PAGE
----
Meta Script Summary

The concept of meta scripts allows the seamless integration of any CORBA object into WWW. These scripts are designed for general purposes and they handle meta operations on objects. As described below, meta scripts can be used in many ways: The CorbaWeb environment can be incrementally extended thanks to meta scripts. Moreover meta scripts permit the integration of legacy CORBA objects (i.e. not designed for WWW) without any object modification.


Related Work

There are some other projects which investigate object-oriented design and the Web: The previous approaches tend to design Web applications using object-oriented technologies. Applications are specifically designed to manage and encapsulate particular kinds of resources. But users can not directly access these resources or objects. Then the only solution to integrate a legacy object is to develop a Web application.

In W3Objects[Ingham95], all Web resources are seen as objects described by an interface. Then Web servers are represented by W3Object instances. This approach aims at providing an extensible web architecture.

Our approach focusses on the access to any CORBA object through generic mechanisms without specific developments for such objects. With CorbaWeb, users can display resources and invoke operations defined on them. In that way, our work provides the access to objects from Web instead of the design of Web applications using objects.
Let's note that specific Web applications can be developed with CORBA objects and accessed by the CorbaWeb environment.


Conclusion

The CorbaWeb environment has been implemented on a SUN Sparc station with Orbix 1.3 [ORBIX] for Solaris 2.4. The CorbaWeb prototype implementation consists of 8,000 lines of C++ code including the syntax analyzer, the interpreter engine and the CORBA specific code. All HTML figures in this paper are execution snapshots of the current prototype. We plan to adopt another server API like Apache API instead of CGI to improve performances but the CorbaWeb architecture will not be modified.

The integration between WWW and Object-Oriented Design is a great deal to manage the explosion of Web services. We propose a generic gateway to integrate any object on the Web server side. This integration is supported by the environment CorbaWeb: A new scripting language CorbaScript and a set of meta scripts. Each meta script implements a meta operation on CORBA objects. At present, we defines three meta scripts: the Exec one executes any operation on objects, the Interface one generates automatically Graphical User Interfaces from IDL interfaces and the View one generates an HTML representation from the object state (via scripts stored in the CorbaWeb Repository). This set of meta scripts can be easily extended.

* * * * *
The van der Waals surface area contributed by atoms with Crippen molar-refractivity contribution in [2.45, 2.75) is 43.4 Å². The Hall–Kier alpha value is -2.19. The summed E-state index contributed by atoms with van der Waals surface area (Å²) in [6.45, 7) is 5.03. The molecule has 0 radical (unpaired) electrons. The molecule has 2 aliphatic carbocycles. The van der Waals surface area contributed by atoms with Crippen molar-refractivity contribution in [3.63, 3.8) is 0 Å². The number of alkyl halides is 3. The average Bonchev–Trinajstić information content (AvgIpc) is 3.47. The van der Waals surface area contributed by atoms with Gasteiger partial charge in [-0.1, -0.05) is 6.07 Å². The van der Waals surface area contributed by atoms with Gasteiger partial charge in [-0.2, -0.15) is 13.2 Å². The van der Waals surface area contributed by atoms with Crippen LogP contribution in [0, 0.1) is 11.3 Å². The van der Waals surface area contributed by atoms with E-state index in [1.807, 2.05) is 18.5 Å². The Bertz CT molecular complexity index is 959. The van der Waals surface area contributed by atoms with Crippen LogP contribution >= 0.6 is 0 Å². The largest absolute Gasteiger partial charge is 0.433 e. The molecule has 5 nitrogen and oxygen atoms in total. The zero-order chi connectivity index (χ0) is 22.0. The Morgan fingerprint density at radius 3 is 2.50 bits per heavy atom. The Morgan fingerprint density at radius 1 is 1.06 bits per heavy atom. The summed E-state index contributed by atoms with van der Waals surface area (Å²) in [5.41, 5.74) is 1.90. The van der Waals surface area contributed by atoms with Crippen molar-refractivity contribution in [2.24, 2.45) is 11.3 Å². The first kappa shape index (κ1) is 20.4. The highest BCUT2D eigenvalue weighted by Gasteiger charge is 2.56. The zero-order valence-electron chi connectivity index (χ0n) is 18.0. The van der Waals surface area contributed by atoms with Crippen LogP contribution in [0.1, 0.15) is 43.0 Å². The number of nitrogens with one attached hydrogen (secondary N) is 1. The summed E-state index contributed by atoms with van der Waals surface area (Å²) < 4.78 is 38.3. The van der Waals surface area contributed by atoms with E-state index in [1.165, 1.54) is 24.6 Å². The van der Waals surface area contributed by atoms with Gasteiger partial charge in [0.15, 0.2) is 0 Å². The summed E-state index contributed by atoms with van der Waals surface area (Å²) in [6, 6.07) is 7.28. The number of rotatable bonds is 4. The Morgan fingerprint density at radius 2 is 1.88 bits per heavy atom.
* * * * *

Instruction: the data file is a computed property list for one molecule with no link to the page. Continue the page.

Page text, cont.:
We are testing this environment on a hospital information system: It is modelized by objects and the users' interface is implemented by WWW browsers and CorbaWeb. This experimentation will aim at defining new required meta scripts and proposing an object access control policy for the CorbaWeb environment.

Our shared information space model combines the benefits of both environments: WWW as an hypermedia browsing environment and CORBA as a structuring object-oriented system. We argue that WWW and CORBA will merge to provide the next infrastructure for distributed client/server computing. Thus we submit that Web resources could be implemented by distributed CORBA objects. CorbaWeb allows WWW clients to access, display, navigate over and invoke any CORBA object, therefore it provides a set of functionalities to support a generic object navigator.


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About the authors

Philippe Merle graduated from the Computer Science Department of the University of Lille (LIFL) in 1992. Since 1993 he has been a postgraduate student in the LIFL, the subject of his PhD being a Generic Object-Oriented Dynamic Environment (GOODE) for cooperative applications using CORBA. He gave some courses about distributed client/server programming and CORBA at graduate and postgraduate levels. He is a member of the OSACA project, a part of the R&D program on Advanced Communication called "Ganymede" and supported by "Region Nord/Pas-de-Calais".

Christophe Gransart obtained his PhD in Computing Science from the University of Lille (LIFL) in 1995. His previous work was on BOX : A Model and a Language for Concurrent and Distributed Object-Oriented Programming. Now he is a lecturer at the University of Lille. His main areas of research are Distributed Object-Oriented Programming with CORBA, Cooperative Work and ATM. He is a member of the OSACA project.

Jean-Marc Geib is a professor in Computer Science at the University of Lille. At present he is the Director of the Computer Science Laboratory of the University of Lille, and the scientific administrator of the Objects and Actors Research Group. His main topic concerns object approach for distributed systems and parallel applications.